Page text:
This part talks about the trip to the high-country meadows in springtime. This route is through some tough country with lots of rocks, deep ravines, and cliffs. Places where wolves and wild animals stalk their prey for an easy kill. This shepherd was constantly on the look-out and protected the sheep. This is what God does for us, too. There are many times when life is treacherous and scary. Jesus wants to be our Shepherd through these times, as well.

7 “Your rod and staff, they comfort me.” – Verse 4b

The rod is a weapon to kill a bear, while the staff was a stick with a crook in the end to bring in a sheep for inspection or to pull them by the leg from a cliff. The Shepherd is well prepared to keep us safe. He will not let anything take us from him if we decide to follow him.

8 “You prepare a table before me in the presence of my enemies” – Verse 5a

Finally the Shepherd and the flock arrive at a fresh mountain meadow where the grass is unspoiled by the harsh summer sun. All around the meadows, there were snakes, wolves and predators waiting to snag stray sheep. In the middle of this tension and danger, the shepherd led the sheep to a banquet of fresh grass – to a place of peace in a scary world.

9 “You annoint my head with oil.” – Verse 5b 

In the summer time, the gnats and flies would get up the noses of the sheep and lay their eggs in there. It would drive the sheep mad. Here, the shepherd anoints their heads with oil (pours it over their noses). This kills the gnats and gets rid of them. What an amazing picture of our father who loves to provide tender, loving care.

10 “Surely goodness and mercy shall follow me all the days of my life, and I shall dwell in the house of the Lord forever.” – Verse 6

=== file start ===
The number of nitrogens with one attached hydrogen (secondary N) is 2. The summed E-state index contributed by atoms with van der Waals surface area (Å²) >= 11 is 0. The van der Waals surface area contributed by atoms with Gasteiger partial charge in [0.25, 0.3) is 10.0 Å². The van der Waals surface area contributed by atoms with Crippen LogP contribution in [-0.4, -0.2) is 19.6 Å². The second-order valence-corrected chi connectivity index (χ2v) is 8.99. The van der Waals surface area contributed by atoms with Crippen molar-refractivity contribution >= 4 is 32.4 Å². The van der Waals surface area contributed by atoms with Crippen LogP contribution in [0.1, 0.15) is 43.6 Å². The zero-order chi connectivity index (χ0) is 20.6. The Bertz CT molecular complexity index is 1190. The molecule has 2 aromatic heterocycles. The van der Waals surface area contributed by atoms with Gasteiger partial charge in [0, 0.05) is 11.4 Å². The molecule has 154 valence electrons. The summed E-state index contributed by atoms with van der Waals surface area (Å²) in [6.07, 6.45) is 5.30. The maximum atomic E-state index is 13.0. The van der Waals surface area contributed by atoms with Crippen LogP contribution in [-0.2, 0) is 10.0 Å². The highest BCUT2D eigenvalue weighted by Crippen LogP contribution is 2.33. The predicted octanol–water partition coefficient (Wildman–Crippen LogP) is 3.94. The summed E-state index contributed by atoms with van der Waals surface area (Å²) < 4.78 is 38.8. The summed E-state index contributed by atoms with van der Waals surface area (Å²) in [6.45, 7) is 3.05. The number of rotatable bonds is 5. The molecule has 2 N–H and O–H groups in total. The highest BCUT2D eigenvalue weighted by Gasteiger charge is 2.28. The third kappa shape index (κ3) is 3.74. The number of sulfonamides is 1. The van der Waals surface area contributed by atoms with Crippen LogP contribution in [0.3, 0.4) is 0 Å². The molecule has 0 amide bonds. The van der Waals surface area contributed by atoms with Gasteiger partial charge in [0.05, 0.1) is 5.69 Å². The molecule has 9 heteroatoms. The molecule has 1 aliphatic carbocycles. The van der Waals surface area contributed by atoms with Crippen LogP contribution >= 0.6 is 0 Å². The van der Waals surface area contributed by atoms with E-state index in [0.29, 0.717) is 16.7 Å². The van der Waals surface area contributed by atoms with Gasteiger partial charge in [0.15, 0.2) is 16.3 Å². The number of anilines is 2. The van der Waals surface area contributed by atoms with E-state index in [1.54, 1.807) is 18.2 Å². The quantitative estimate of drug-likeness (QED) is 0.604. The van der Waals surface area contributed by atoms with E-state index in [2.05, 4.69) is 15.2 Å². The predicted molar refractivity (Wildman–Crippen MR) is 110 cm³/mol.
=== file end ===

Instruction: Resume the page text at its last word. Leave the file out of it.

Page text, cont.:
It’s now the part of the story where they have all come back to the farm for winter, back to the safety of the home pasture. The end of the life cycle (retirement, ageing, death). It’s a picture of an eternal life with our Shepherd who has helped us all the way through every stage of our life. No more perilous trips to the upper meadows; no more fast flowing rivers; no more wandering off; no more rocks and crevices; no more wolves. Rather there is safety in the Great Shepherd’s home and eternal peace in his love

Important Question

Do you know the shepherd? Do you experience his care; his protection; his guidance; his restoration when you wonder off? Here’s the key: It’s as we make Jesus our Shepherd now, in this life, and choose to live with him day to day, that we prepare for our eternal life with the Shepherd “back at the farm”.

Maybe life has become confusing. There may be some things you can’t understand or you wonder why they are happening to you (like the loss of a family member). Or, you are facing a situation that is frightening or has you worried. At a time of the death of a friend or loved one, you ask yourself questions such as: “Is there life after death? What am I really accomplishing in my life? How can I know how I should live now?” Perhaps you’ve been asking some of the big questions of life. Questions like these are often raised in times of loss or at times when we are confronted with death. I want you to know that the shepherd desires to lead and care for all those who would choose to follow him. He wants to comfort us and help us make sense of life, not only in times of loss and confusion but every day we live.

This Psalm is not only a comfort at a time of loss such as at a funeral, but it also shows God in a whole new light. Jesus is one who understands the turmoils of life and death and will help us in them. In the end Jesus is the only one who can give us purpose and hope in a world of hopelessness, sorrow, death and trouble. In the end Jesus is the shepherd and he is the Word that we need to share as we experience the toughest moments of life… and death.